Major step forwards in tackling cancer as Viagra found to help 'cure' disease | The Sun

VIAGRA could help to cure cancer, scientists say.

Cancer Research UK found blokes’ bedroom boosters – like the little blue pill – can make chemotherapy more effective against throat cancer.

They shut down enzymes that form protective shields around cancer cells, making it easier for the chemo drugs to blast tumours. 

Tests in labs and on mice suggest combining the drugs will work in human patients and for other cancers as well.

Both men and women could benefit, scientists added – and the pills should not cause any unwanted excitement.

Study author Professor Tim Underwood, from the University of Southampton, said: “Finding a drug which is already safely prescribed to people every day could be a great step forward in tackling this hard-to-treat disease.”

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Experts tested the drugs, called PDE5 inhibitors, in combination with chemotherapy on oesophageal cancer cells.

Around 9,300 cases of oesophageal cancer, which starts in the throat, are diagnosed every year in the UK and nine out of 10 patients die within a decade.

Tests found high levels of PDE5 enzymes around the tumours, suggesting that they help them to grow.

Erectile dysfunction drugs squashed levels of the enzymes, opening up the cancer cells to killer chemotherapy and boosting its effectiveness.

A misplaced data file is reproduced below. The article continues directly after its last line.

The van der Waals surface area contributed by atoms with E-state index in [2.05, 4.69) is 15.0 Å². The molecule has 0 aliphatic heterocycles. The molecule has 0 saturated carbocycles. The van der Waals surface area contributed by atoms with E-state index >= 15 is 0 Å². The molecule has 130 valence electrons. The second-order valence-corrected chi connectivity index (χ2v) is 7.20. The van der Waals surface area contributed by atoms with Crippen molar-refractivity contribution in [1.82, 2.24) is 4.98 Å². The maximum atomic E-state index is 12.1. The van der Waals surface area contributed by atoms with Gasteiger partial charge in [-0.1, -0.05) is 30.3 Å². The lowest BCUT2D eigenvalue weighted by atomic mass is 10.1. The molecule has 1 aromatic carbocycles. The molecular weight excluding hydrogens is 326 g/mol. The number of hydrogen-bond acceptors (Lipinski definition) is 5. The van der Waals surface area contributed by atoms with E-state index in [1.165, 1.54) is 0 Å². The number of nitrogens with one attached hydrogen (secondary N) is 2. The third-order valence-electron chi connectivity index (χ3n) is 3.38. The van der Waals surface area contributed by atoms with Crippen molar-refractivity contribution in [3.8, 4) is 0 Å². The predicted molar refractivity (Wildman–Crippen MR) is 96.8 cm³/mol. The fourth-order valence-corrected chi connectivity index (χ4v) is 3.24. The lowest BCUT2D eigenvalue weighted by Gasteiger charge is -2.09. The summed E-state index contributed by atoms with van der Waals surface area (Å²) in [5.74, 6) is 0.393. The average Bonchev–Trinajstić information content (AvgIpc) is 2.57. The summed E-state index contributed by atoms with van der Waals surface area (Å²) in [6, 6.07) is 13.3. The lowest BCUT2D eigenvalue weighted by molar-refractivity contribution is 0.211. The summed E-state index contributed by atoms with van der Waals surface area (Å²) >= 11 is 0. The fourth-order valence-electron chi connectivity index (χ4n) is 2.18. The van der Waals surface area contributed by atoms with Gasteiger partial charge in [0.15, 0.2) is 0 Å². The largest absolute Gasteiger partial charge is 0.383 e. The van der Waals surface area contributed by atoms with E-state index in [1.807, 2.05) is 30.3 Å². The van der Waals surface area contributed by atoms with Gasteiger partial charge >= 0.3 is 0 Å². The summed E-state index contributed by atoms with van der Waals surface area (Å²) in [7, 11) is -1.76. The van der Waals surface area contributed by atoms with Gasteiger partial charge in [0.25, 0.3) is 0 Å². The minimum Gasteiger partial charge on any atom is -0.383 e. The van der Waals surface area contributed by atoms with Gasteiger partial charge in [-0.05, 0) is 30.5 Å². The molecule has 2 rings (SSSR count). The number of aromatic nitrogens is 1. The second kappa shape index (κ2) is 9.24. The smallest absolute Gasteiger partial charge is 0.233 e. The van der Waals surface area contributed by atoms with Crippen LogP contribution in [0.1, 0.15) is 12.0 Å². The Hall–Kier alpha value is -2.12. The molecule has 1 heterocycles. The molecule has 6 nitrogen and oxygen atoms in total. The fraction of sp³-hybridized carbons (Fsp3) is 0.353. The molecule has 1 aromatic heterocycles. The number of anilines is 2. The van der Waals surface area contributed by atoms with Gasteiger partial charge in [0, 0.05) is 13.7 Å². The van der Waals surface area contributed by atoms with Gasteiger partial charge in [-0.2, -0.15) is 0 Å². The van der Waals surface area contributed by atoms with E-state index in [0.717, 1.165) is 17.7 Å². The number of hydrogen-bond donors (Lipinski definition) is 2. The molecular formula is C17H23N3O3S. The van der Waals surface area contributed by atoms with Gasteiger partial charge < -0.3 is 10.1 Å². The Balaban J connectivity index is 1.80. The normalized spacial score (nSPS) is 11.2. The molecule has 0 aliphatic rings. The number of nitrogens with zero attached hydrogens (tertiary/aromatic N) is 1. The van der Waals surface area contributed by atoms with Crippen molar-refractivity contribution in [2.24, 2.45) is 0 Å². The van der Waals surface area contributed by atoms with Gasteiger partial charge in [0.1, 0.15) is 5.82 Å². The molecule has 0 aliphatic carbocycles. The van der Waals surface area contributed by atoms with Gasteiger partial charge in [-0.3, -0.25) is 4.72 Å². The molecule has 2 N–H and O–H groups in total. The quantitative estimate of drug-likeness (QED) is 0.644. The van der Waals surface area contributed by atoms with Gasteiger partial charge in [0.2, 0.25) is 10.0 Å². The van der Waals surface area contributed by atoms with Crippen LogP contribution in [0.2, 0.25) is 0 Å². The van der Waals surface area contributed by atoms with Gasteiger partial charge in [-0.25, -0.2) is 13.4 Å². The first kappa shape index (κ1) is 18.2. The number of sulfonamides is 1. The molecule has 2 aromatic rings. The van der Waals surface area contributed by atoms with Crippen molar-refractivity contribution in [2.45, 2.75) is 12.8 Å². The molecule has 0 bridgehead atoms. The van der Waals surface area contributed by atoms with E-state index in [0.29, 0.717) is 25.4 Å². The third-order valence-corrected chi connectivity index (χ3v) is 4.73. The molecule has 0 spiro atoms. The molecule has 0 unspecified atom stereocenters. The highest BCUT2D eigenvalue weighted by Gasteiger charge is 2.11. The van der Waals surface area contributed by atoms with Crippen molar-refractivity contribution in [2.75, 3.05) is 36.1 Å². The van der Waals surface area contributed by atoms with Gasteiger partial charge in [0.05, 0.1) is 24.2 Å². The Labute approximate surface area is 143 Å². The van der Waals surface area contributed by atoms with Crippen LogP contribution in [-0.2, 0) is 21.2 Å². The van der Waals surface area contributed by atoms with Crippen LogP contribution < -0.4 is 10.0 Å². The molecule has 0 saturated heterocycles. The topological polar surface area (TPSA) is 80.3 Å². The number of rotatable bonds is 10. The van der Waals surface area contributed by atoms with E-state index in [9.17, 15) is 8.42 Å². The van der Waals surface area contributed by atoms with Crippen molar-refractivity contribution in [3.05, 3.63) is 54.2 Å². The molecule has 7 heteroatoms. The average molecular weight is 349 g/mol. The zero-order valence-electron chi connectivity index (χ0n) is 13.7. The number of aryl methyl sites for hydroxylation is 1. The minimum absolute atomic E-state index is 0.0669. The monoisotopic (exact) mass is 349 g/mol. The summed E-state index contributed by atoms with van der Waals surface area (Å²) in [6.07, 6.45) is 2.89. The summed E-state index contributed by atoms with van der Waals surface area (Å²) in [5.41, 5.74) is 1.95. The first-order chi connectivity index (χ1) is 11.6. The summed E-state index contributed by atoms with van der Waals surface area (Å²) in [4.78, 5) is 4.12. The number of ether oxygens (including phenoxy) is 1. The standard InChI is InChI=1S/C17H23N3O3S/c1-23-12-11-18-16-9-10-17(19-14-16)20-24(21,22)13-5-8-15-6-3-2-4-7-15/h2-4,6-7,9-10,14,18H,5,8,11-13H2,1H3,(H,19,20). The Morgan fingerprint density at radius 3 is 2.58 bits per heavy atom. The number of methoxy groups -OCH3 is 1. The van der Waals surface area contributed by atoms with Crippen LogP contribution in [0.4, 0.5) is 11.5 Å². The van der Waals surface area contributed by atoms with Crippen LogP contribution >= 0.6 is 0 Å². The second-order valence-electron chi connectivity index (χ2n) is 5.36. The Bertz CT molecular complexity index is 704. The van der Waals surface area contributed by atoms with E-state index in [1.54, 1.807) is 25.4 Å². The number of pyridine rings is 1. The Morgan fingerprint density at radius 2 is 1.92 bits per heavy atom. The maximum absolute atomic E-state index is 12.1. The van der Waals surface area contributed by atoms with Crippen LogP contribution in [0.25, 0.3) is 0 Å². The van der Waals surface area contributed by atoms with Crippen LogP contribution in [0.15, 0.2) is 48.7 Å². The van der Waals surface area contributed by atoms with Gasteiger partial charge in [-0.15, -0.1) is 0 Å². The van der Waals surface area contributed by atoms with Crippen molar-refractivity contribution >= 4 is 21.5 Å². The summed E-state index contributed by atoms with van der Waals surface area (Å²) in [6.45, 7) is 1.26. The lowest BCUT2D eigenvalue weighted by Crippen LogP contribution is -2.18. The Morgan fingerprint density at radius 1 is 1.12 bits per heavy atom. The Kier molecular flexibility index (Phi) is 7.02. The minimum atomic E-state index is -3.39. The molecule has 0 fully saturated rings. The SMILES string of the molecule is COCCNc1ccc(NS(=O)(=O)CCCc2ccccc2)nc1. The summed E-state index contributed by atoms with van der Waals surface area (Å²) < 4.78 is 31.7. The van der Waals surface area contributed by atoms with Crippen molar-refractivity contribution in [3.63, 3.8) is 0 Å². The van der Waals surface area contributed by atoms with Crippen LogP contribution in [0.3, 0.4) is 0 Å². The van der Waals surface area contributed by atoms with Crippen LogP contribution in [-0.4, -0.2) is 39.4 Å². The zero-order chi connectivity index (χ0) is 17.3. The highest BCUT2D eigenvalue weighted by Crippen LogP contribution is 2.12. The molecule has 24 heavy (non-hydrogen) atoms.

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Tumours in mice shrunk more when tackled with the combo than with chemo on its own, boffins revealed in the journal Cell Reports Medicine.

The NHS already dishes out huge numbers of erectile dysfunction pills, with 4.3million prescriptions in England last year costing an average of just £4 a pack.

Michelle Mitchell, CEO at Cancer Research UK, said: “Progress in treatment for oesophageal cancer has seen only limited improvement over the last 40 years, which is why we’ve made it a research priority.

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“We’re looking forward to seeing how the combined treatment of PDE5 inhibitors with chemotherapy performs in clinical trials.

“If existing drugs for other diseases turn out to be successful treatments, they will prove to be more affordable and become available to patients quicker than new cancer drugs.”

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